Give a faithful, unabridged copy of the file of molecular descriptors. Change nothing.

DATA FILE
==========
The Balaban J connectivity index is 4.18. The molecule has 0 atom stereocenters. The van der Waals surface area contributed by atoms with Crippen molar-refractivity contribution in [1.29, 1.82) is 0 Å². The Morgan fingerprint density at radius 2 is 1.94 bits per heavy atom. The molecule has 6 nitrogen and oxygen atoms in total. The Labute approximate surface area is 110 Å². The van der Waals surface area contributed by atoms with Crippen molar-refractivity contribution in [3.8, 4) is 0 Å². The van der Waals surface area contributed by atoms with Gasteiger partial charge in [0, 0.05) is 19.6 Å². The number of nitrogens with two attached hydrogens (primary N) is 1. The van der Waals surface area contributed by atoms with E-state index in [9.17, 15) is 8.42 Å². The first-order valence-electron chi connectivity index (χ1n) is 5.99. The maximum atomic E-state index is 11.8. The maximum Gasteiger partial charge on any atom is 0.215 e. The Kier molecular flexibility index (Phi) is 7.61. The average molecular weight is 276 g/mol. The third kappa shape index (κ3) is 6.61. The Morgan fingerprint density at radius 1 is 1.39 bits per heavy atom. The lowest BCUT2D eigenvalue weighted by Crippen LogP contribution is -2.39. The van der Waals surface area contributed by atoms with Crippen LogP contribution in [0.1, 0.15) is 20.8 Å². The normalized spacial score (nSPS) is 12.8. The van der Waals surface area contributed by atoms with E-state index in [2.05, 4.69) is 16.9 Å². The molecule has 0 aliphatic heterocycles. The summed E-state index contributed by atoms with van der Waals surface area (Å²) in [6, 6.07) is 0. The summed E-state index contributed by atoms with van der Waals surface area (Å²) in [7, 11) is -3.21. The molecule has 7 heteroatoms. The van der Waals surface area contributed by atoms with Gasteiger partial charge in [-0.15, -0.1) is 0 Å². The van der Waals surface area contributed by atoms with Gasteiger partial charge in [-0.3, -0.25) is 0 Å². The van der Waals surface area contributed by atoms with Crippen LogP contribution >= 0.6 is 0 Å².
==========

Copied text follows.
The Balaban J connectivity index is 4.18. The molecule has 0 atom stereocenters. The van der Waals surface area contributed by atoms with Crippen molar-refractivity contribution in [1.29, 1.82) is 0 Å². The Morgan fingerprint density at radius 2 is 1.94 bits per heavy atom. The molecule has 6 nitrogen and oxygen atoms in total. The Labute approximate surface area is 110 Å². The van der Waals surface area contributed by atoms with Crippen molar-refractivity contribution in [3.8, 4) is 0 Å². The van der Waals surface area contributed by atoms with Gasteiger partial charge in [0, 0.05) is 19.6 Å². The number of nitrogens with two attached hydrogens (primary N) is 1. The van der Waals surface area contributed by atoms with E-state index in [9.17, 15) is 8.42 Å². The first-order valence-electron chi connectivity index (χ1n) is 5.99. The maximum atomic E-state index is 11.8. The maximum Gasteiger partial charge on any atom is 0.215 e. The Kier molecular flexibility index (Phi) is 7.61. The average molecular weight is 276 g/mol. The third kappa shape index (κ3) is 6.61. The Morgan fingerprint density at radius 1 is 1.39 bits per heavy atom. The lowest BCUT2D eigenvalue weighted by Crippen LogP contribution is -2.39. The van der Waals surface area contributed by atoms with Crippen LogP contribution in [0.1, 0.15) is 20.8 Å². The normalized spacial score (nSPS) is 12.8. The van der Waals surface area contributed by atoms with E-state index in [2.05, 4.69) is 16.9 Å². The molecule has 0 aliphatic heterocycles. The summed E-state index contributed by atoms with van der Waals surface area (Å²) in [6, 6.07) is 0. The summed E-state index contributed by atoms with van der Waals surface area (Å²) in [7, 11) is -3.21. The molecule has 7 heteroatoms. The van der Waals surface area contributed by atoms with Gasteiger partial charge in [-0.15, -0.1) is 0 Å². The van der Waals surface area contributed by atoms with Gasteiger partial charge in [-0.3, -0.25) is 0 Å². The van der Waals surface area contributed by atoms with Crippen LogP contribution >= 0.6 is 0 Å².